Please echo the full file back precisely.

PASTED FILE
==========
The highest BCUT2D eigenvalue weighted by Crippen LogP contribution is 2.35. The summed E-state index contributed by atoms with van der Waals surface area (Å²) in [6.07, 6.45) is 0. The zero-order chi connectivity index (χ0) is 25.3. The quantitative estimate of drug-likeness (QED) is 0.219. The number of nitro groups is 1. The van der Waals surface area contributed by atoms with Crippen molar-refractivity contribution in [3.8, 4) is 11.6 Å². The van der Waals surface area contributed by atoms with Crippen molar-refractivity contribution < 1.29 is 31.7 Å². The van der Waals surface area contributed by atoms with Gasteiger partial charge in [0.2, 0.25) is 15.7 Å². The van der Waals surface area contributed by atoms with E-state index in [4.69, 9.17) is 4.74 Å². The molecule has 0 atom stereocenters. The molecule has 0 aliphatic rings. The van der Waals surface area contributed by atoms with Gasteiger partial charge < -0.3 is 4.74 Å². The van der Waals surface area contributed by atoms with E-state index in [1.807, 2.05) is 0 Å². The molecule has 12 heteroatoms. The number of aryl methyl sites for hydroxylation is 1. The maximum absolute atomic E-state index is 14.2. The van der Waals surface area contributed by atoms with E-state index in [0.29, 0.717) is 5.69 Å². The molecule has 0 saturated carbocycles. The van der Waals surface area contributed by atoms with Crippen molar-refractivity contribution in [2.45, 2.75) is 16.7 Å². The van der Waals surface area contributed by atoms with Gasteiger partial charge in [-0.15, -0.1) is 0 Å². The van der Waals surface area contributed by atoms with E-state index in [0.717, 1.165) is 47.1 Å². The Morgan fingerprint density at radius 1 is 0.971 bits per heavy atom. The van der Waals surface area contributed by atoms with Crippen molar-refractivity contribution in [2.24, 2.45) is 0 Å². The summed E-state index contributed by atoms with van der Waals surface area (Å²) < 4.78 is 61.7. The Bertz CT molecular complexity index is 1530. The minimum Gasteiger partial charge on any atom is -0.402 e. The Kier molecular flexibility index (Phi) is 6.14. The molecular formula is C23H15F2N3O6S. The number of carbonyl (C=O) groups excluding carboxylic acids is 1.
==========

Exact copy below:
The highest BCUT2D eigenvalue weighted by Crippen LogP contribution is 2.35. The summed E-state index contributed by atoms with van der Waals surface area (Å²) in [6.07, 6.45) is 0. The zero-order chi connectivity index (χ0) is 25.3. The quantitative estimate of drug-likeness (QED) is 0.219. The number of nitro groups is 1. The van der Waals surface area contributed by atoms with Crippen molar-refractivity contribution in [3.8, 4) is 11.6 Å². The van der Waals surface area contributed by atoms with Crippen molar-refractivity contribution < 1.29 is 31.7 Å². The van der Waals surface area contributed by atoms with Gasteiger partial charge in [0.2, 0.25) is 15.7 Å². The van der Waals surface area contributed by atoms with E-state index in [4.69, 9.17) is 4.74 Å². The molecule has 0 atom stereocenters. The molecule has 0 aliphatic rings. The van der Waals surface area contributed by atoms with Gasteiger partial charge < -0.3 is 4.74 Å². The van der Waals surface area contributed by atoms with E-state index in [1.807, 2.05) is 0 Å². The molecule has 12 heteroatoms. The number of aryl methyl sites for hydroxylation is 1. The maximum absolute atomic E-state index is 14.2. The van der Waals surface area contributed by atoms with E-state index in [0.29, 0.717) is 5.69 Å². The molecule has 0 saturated carbocycles. The van der Waals surface area contributed by atoms with Crippen molar-refractivity contribution in [2.45, 2.75) is 16.7 Å². The van der Waals surface area contributed by atoms with Gasteiger partial charge in [-0.15, -0.1) is 0 Å². The van der Waals surface area contributed by atoms with E-state index in [0.717, 1.165) is 47.1 Å². The Morgan fingerprint density at radius 1 is 0.971 bits per heavy atom. The van der Waals surface area contributed by atoms with Crippen molar-refractivity contribution in [2.24, 2.45) is 0 Å². The summed E-state index contributed by atoms with van der Waals surface area (Å²) < 4.78 is 61.7. The Bertz CT molecular complexity index is 1530. The minimum Gasteiger partial charge on any atom is -0.402 e. The Kier molecular flexibility index (Phi) is 6.14. The molecular formula is C23H15F2N3O6S. The number of carbonyl (C=O) groups excluding carboxylic acids is 1.